Sisyphus' Sisters: Can Gender Mainstreaming Escape the Genderedness of Organizations?


Benschop, Yvonne, and Mieke Verloo. 2006. “Sisyphus’ Sisters: Can Gender Mainstreaming Escape the Genderedness of Organizations?” Journal of Gender Studies 15 (1): 19-33.

Authors: Yvonne Benschop, Mieke Verloo


Currently, gender mainstreaming is presented as bringing new élan to gender equality policies. Gender mainstreaming is a gender equality strategy that aims to transform organizational processes and practices by eliminating gender biases in existing routines, involving the regular actors in this transformation process. In this article, we question the aspirations of gender mainstreaming. Can gender mainstreaming escape the genderedness of organizations; can it genuinely effect change, or does it inevitably become compromised? Our analysis of a case project within Human Resource Management in the Ministry of the Flemish Community in Belgium shows that gender mainstreaming does indeed bring about changes, but that it does not break down the genderedness of organizations substantially. While gender mainstreaming invokes an image of cooperation between equal parties that pursue a dual agenda of business needs and feminist goals, our analysis shows that crucial power differences between those parties determine the outcome. The complex social dynamics of gender mainstreaming entail compromises in the context of these power differences, which seriously hinder the transformative and innovative potential of gender mainstreaming.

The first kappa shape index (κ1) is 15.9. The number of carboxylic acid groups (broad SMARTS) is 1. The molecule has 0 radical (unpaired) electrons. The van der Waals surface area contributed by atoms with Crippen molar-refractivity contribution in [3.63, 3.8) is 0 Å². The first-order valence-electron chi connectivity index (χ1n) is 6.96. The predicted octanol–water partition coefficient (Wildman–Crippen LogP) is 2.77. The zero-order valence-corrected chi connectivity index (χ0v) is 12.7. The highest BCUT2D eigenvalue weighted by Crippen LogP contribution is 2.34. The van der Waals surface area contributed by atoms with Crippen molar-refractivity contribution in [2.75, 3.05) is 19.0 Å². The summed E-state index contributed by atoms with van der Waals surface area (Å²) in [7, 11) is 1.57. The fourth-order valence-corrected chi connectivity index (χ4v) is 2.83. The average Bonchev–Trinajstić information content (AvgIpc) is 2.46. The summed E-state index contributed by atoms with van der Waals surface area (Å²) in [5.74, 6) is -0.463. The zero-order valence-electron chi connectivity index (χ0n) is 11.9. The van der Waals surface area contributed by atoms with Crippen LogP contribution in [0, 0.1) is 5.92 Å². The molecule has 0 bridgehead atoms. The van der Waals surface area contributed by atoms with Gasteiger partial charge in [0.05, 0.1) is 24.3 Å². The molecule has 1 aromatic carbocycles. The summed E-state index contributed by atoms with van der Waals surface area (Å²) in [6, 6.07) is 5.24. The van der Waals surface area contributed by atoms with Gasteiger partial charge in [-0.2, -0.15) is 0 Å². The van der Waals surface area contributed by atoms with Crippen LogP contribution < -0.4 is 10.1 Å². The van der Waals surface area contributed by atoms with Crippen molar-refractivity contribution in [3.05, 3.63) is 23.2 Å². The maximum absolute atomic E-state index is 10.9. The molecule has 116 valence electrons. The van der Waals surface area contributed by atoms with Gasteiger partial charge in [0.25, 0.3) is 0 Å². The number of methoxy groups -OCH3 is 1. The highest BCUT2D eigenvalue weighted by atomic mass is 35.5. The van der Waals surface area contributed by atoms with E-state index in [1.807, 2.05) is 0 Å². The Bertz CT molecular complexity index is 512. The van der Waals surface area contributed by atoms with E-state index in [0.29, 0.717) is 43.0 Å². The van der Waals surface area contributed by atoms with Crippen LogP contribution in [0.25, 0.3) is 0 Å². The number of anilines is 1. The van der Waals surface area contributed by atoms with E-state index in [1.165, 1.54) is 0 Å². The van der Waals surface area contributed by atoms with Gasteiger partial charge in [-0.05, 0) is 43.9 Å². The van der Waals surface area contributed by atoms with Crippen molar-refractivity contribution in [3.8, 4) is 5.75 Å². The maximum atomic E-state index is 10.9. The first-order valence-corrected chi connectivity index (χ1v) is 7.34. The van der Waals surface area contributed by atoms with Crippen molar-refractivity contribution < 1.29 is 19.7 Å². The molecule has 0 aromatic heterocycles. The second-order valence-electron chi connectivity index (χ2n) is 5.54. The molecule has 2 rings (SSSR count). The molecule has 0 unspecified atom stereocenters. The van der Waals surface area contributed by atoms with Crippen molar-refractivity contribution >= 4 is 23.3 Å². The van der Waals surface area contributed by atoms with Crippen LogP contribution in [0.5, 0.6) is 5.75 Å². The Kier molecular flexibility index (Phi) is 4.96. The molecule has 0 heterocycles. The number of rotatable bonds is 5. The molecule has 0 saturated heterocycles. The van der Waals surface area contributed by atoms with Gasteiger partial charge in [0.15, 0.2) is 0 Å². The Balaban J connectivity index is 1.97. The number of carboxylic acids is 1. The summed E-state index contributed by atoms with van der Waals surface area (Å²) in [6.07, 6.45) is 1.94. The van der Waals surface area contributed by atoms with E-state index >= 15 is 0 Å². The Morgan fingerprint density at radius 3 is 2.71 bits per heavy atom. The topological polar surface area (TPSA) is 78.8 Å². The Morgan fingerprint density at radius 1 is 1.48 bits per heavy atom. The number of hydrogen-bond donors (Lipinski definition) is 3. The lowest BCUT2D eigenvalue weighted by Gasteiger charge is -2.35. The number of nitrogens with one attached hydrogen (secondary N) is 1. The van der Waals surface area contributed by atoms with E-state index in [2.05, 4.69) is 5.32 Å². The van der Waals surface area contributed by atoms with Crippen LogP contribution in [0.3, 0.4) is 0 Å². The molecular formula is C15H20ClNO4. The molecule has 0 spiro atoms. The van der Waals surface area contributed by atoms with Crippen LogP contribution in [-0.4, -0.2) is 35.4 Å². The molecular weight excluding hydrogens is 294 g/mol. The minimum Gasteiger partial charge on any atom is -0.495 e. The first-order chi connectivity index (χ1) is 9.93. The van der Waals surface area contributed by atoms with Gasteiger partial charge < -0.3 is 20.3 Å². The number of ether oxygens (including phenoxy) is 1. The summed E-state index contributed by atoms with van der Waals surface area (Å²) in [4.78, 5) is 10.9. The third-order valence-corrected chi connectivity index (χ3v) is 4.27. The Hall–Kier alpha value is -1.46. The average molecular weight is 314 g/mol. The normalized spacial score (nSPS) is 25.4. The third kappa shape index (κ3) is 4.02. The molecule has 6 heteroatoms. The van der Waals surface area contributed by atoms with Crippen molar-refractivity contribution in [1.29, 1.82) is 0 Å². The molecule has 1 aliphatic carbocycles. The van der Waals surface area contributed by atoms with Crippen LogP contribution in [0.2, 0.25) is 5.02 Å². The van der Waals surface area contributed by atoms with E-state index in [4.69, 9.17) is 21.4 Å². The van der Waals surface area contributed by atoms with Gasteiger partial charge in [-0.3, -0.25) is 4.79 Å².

Keywords: gender mainstreaming, equality policy, personnel management, participatory research, Belgium

Topics: Gender, Gender Mainstreaming, Gendered Power Relations, Gender Equality/Inequality Regions: Europe, Western Europe Countries: Belgium

Year: 2006

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